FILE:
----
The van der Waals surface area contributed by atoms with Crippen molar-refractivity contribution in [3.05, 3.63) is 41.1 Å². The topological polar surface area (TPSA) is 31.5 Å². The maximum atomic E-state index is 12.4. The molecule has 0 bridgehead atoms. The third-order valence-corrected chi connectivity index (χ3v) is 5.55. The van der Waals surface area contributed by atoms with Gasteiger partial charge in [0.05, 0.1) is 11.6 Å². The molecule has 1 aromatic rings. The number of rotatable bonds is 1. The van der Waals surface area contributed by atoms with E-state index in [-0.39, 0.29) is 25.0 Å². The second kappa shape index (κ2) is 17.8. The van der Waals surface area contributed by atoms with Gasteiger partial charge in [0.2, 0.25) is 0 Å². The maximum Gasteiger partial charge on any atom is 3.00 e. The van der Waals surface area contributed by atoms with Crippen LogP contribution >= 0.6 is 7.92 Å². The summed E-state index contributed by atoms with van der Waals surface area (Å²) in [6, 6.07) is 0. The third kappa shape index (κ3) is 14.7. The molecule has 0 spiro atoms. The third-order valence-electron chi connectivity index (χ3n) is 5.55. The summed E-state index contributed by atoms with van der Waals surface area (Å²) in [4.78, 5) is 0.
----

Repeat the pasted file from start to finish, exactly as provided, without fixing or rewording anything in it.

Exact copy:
The van der Waals surface area contributed by atoms with Crippen molar-refractivity contribution in [3.05, 3.63) is 41.1 Å². The topological polar surface area (TPSA) is 31.5 Å². The maximum atomic E-state index is 12.4. The molecule has 0 bridgehead atoms. The third-order valence-corrected chi connectivity index (χ3v) is 5.55. The van der Waals surface area contributed by atoms with Gasteiger partial charge in [0.05, 0.1) is 11.6 Å². The molecule has 1 aromatic rings. The number of rotatable bonds is 1. The van der Waals surface area contributed by atoms with E-state index in [-0.39, 0.29) is 25.0 Å². The second kappa shape index (κ2) is 17.8. The van der Waals surface area contributed by atoms with Gasteiger partial charge in [0.2, 0.25) is 0 Å². The maximum Gasteiger partial charge on any atom is 3.00 e. The van der Waals surface area contributed by atoms with Crippen LogP contribution >= 0.6 is 7.92 Å². The summed E-state index contributed by atoms with van der Waals surface area (Å²) in [6, 6.07) is 0. The third kappa shape index (κ3) is 14.7. The molecule has 0 spiro atoms. The third-order valence-electron chi connectivity index (χ3n) is 5.55. The summed E-state index contributed by atoms with van der Waals surface area (Å²) in [4.78, 5) is 0.